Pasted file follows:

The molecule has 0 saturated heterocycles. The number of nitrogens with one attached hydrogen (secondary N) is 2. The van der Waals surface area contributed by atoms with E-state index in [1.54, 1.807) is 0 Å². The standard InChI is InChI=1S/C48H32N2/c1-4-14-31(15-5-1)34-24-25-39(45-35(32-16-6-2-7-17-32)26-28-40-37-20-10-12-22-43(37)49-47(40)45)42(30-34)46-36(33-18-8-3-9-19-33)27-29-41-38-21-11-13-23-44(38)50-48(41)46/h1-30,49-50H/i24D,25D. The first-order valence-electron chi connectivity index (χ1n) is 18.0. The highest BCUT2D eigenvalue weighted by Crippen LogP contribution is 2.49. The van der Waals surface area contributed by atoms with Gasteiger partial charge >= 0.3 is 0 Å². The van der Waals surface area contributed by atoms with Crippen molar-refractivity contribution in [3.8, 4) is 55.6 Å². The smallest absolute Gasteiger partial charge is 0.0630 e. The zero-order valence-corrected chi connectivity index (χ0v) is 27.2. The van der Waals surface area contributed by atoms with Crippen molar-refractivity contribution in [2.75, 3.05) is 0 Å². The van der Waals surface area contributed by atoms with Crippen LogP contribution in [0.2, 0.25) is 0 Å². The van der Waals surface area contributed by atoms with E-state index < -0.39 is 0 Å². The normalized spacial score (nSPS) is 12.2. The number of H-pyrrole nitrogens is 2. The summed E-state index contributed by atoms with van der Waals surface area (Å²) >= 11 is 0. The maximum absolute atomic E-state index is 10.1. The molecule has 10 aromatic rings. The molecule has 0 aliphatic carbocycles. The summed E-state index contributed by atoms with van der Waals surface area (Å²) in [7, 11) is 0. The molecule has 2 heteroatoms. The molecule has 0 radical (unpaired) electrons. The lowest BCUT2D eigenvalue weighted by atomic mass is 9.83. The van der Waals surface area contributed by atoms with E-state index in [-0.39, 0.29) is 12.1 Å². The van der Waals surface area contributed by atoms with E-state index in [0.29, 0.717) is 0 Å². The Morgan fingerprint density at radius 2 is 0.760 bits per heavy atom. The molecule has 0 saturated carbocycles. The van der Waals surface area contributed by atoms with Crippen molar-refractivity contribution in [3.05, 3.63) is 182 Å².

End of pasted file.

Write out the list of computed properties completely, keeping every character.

The molecule has 0 saturated heterocycles. The number of nitrogens with one attached hydrogen (secondary N) is 2. The van der Waals surface area contributed by atoms with E-state index in [1.54, 1.807) is 0 Å². The standard InChI is InChI=1S/C48H32N2/c1-4-14-31(15-5-1)34-24-25-39(45-35(32-16-6-2-7-17-32)26-28-40-37-20-10-12-22-43(37)49-47(40)45)42(30-34)46-36(33-18-8-3-9-19-33)27-29-41-38-21-11-13-23-44(38)50-48(41)46/h1-30,49-50H/i24D,25D. The first-order valence-electron chi connectivity index (χ1n) is 18.0. The highest BCUT2D eigenvalue weighted by Crippen LogP contribution is 2.49. The van der Waals surface area contributed by atoms with Gasteiger partial charge >= 0.3 is 0 Å². The van der Waals surface area contributed by atoms with Crippen molar-refractivity contribution in [3.8, 4) is 55.6 Å². The smallest absolute Gasteiger partial charge is 0.0630 e. The zero-order valence-corrected chi connectivity index (χ0v) is 27.2. The van der Waals surface area contributed by atoms with Crippen molar-refractivity contribution in [2.75, 3.05) is 0 Å². The van der Waals surface area contributed by atoms with Crippen LogP contribution in [0.2, 0.25) is 0 Å². The van der Waals surface area contributed by atoms with E-state index < -0.39 is 0 Å². The normalized spacial score (nSPS) is 12.2. The number of H-pyrrole nitrogens is 2. The summed E-state index contributed by atoms with van der Waals surface area (Å²) >= 11 is 0. The maximum absolute atomic E-state index is 10.1. The molecule has 10 aromatic rings. The molecule has 0 aliphatic carbocycles. The summed E-state index contributed by atoms with van der Waals surface area (Å²) in [7, 11) is 0. The molecule has 2 heteroatoms. The molecule has 0 radical (unpaired) electrons. The lowest BCUT2D eigenvalue weighted by atomic mass is 9.83. The van der Waals surface area contributed by atoms with E-state index in [-0.39, 0.29) is 12.1 Å². The van der Waals surface area contributed by atoms with E-state index in [0.29, 0.717) is 0 Å². The Morgan fingerprint density at radius 2 is 0.760 bits per heavy atom. The molecule has 0 saturated carbocycles. The van der Waals surface area contributed by atoms with Crippen molar-refractivity contribution in [3.05, 3.63) is 182 Å².